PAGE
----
Isaac Williams and Welsh Tractarian theology - British Library Research Repository
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Book chapter

Isaac Williams and Welsh Tractarian theology

2012

Abstract

An important and often neglected aspect of Oxford Movement’s effect on the world beyond Oxford can be seen in the extent of its influence in Wales. Although historians have tended to dismiss the significance of Welsh Tractarianism, claiming that it was merely an English movement which had little effect on the Welsh populace, studies by Eifion Evans, A. Tudno Williams, D. P. Freeman and B. M. Lodwick have demonstrated that the Oxford Movement did have a notable effect on a number of Welsh parishes, clergy and lay people. There were a number of Welshmen who came under the influence of the movement while they were students at Jesus College, Oxford, during the 1830–40s; they were to propagate its principles when they returned to Wales through their teaching in their parishes and the publication of devotional and polemical works in both English and Welsh.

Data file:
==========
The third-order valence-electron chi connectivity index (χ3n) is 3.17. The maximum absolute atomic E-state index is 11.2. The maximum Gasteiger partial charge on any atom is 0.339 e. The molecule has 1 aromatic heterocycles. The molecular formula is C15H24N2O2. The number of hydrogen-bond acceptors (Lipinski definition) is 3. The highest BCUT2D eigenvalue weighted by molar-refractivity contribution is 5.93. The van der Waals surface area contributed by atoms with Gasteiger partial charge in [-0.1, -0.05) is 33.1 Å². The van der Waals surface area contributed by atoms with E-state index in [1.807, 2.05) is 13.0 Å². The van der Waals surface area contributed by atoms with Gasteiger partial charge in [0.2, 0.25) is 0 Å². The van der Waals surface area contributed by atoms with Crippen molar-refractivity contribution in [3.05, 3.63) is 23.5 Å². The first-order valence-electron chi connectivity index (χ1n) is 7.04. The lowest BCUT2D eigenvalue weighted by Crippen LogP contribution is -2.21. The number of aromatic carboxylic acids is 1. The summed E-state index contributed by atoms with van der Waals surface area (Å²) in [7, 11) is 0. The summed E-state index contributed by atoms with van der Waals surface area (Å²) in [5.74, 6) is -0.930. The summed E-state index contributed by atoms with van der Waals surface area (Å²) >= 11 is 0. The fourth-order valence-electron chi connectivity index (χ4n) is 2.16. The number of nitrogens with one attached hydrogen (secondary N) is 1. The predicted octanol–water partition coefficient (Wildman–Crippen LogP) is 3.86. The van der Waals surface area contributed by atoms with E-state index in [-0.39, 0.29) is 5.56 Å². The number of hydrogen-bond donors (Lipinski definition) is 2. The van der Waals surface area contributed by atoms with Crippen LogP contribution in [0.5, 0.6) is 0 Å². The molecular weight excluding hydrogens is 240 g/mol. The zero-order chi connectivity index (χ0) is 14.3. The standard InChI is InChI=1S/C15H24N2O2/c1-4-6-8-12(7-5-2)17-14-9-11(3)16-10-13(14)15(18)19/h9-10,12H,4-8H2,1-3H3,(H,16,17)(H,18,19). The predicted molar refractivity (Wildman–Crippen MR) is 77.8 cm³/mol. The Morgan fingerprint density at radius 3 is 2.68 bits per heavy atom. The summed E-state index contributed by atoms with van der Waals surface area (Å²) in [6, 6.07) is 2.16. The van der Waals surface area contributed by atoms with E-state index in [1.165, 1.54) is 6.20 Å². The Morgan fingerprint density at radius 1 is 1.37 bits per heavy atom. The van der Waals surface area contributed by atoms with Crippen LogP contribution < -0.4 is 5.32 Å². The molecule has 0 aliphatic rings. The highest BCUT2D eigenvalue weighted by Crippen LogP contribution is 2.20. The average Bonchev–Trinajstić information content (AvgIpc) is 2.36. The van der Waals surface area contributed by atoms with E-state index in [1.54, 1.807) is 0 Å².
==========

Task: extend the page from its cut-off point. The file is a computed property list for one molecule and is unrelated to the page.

A prominent individual who formed a connection between Wales and the Oxford Movement was Isaac Williams, a close friend of John Henry Newman, John Keble and Hurrell Froude, who was born at Llangorwen, outside Aberystwyth, and became a prolific writer of Tractarian poetry, as well as sermons, biblical commentaries and three of the Tracts for the Times. While various studies since the 1950s have dealt both with Isaac Williams’s contribution to the Oxford Movement and the contribution of many of the Welsh-speaking Tractarians, little attempt has been made to examine the extent of Williams’s influence over the clergy who came to promote the movement in the parishes of rural Wales. This chapter argues that, while Isaac Williams’s direct and practical involvement with the Oxford Movement in Wales was somewhat limited, his distinctively conservative approach to the movement’s principles was echoed in the writings of many of the Welsh-speaking Tractarians. This suggests that Williams’s writings and example may well have had an important influence over the movement’s leaders in Wales.

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